IBM CEO who helped usher in the PC era, died last week at the age of 86. A native of Kansas City, MO, Opel received his MBA from the University of Chicago in 1949, after fighting in the Philippines and Okinawa during World War II. Upon graduating, he was presented with two job offers -- he could either re-write economics textbooks, or assume control of his father's hardware business in Missouri. Not particularly enthralled with either opportunity, Opel decided to think things over during a fishing trip with his father and a family friend. As fate would have it, that friend turned out to be Harry Strait, an IBM sales manager. Strait offered Opel a sales position at the company, fortuitously setting the young grad on a career path that would span 36 years. Opel's career, in fact, began and peaked at two inflection points that would come to define not only IBM, but the computing industry as a whole. When he came aboard, IBM was still producing typewriters and other accounting devices; but that would soon change, with the dawn of the computing era.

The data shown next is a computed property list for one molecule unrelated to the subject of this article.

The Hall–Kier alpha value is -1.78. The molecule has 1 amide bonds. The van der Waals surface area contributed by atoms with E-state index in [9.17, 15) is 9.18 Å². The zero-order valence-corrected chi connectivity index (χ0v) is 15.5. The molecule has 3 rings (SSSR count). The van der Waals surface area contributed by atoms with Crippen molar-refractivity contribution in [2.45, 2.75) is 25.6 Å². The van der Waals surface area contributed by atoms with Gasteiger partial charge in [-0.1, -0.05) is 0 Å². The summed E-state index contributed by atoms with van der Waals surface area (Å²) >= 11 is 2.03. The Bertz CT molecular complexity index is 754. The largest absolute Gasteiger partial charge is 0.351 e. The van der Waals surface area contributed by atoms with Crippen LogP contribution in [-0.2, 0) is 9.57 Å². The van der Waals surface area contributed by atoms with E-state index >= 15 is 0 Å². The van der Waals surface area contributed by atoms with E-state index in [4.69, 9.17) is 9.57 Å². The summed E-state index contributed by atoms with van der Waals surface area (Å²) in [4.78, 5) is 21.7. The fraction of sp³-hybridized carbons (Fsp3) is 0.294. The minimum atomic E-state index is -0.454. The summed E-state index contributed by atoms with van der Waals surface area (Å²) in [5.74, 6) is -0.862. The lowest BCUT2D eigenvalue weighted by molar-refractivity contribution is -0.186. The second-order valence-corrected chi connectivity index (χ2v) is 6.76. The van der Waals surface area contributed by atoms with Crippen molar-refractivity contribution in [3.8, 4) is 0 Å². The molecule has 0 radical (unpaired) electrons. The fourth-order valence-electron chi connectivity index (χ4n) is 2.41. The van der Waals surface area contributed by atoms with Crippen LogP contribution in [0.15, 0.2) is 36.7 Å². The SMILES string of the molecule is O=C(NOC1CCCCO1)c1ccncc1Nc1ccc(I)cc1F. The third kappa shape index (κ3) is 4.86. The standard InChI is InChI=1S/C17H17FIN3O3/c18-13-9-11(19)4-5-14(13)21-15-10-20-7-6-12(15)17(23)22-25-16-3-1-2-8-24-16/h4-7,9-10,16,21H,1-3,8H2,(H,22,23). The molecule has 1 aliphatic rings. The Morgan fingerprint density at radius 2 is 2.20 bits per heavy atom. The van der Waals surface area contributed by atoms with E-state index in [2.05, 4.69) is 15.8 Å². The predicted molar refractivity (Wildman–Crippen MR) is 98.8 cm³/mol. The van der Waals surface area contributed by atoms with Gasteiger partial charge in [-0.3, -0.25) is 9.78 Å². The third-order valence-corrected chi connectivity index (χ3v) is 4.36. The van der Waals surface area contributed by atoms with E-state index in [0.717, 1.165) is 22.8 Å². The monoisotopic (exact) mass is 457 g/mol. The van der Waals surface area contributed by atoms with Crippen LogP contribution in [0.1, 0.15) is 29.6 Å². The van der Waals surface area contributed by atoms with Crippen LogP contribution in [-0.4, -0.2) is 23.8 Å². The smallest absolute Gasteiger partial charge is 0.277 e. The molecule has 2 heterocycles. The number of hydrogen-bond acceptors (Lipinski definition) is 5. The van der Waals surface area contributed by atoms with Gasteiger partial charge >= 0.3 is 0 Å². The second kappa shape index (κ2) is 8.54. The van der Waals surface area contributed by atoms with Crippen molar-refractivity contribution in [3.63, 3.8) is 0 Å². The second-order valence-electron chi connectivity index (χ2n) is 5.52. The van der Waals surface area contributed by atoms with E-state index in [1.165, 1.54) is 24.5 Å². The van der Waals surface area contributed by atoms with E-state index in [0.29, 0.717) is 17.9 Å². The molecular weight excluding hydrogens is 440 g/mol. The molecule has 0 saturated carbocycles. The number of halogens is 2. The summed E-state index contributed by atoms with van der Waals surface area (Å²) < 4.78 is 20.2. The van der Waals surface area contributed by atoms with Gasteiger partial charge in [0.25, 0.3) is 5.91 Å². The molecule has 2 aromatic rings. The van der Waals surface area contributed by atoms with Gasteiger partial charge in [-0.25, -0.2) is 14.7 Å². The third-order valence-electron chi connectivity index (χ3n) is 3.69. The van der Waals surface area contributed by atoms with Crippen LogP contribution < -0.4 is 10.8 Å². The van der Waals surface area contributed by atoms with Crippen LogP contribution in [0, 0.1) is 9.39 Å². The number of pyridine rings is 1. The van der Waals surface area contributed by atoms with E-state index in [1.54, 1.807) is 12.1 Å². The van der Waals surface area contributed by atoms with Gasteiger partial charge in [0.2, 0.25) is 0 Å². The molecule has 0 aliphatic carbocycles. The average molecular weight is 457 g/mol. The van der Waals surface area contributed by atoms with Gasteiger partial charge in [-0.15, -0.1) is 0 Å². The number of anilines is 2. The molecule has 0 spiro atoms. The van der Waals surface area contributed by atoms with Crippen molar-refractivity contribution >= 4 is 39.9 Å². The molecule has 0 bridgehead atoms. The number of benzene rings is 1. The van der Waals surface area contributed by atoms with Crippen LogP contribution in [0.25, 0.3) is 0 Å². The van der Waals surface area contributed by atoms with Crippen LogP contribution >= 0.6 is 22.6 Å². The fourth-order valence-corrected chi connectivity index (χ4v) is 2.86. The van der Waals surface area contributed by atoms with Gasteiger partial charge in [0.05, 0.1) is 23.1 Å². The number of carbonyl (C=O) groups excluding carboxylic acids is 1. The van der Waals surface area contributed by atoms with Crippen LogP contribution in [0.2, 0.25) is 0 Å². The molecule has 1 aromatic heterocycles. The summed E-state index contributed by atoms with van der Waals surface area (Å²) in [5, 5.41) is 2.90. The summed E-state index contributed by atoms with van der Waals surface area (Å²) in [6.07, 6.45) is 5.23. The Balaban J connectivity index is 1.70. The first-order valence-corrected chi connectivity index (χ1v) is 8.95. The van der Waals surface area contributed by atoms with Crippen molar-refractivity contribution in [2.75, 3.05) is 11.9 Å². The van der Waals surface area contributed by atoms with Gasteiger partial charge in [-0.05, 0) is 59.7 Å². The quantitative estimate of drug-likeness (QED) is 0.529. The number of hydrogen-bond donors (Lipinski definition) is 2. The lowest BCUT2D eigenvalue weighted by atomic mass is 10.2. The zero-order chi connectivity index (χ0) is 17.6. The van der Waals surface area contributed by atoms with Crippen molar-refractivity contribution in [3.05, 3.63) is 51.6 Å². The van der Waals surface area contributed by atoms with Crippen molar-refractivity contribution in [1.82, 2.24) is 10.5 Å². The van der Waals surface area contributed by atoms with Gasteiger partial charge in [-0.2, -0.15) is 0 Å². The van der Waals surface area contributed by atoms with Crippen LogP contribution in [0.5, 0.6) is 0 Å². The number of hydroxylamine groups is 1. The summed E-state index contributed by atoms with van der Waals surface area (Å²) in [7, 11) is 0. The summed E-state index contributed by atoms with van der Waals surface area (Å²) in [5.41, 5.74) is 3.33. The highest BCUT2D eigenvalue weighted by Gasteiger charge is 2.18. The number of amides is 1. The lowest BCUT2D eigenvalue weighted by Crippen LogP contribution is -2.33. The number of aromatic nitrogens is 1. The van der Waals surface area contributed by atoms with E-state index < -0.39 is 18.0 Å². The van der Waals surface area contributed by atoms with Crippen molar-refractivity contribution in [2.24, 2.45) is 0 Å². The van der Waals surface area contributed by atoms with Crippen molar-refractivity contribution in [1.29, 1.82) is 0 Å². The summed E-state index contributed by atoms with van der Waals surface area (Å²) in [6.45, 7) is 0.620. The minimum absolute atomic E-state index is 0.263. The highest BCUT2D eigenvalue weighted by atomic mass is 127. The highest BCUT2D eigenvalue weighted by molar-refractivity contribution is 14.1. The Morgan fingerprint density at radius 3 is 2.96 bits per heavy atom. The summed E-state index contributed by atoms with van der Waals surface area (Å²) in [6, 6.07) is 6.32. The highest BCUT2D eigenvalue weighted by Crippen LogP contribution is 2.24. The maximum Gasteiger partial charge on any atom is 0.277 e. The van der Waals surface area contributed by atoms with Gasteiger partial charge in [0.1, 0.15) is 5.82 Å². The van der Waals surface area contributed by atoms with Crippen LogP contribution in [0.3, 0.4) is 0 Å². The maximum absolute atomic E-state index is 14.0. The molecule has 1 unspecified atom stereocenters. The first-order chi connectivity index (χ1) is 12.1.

In 1959, he became assistant to then-chief executive Thomas J. Watson Jr. Just five years later, he oversaw the introduction of IBM's System 360 mainframe computer. He was appointed vice president in 1966, president in 1974 and, on January 1st, 1981, took over as IBM's fifth CEO, replacing Frank T. Cary. During his four-year tenure, Opel led IBM's push into the burgeoning PC market, overseeing the launch of IBM's first PC, the 5150, just seven months after taking the reins. He was also at the helm in 1982, when the Department of Justice dropped its 13-year antitrust suit against IBM, allowing the firm to expand its operations. Opel took full advantage. Under his stewardship, IBM's revenue nearly doubled and its corporate stature grew accordingly. In 1983, Opel made the cover of Time magazine, under a headline that read, "The Colossus That Works." He stepped down as CEO in 1985, served as chairman until 1986 and would remain on IBM's board until 1993. On Thursday, he passed away in Ft. Myers, FL, due to undisclosed causes. John Roberts Opel is survived by his wife of 56 years, five children, 15 grandchildren and a legacy that extends far beyond these 400 words.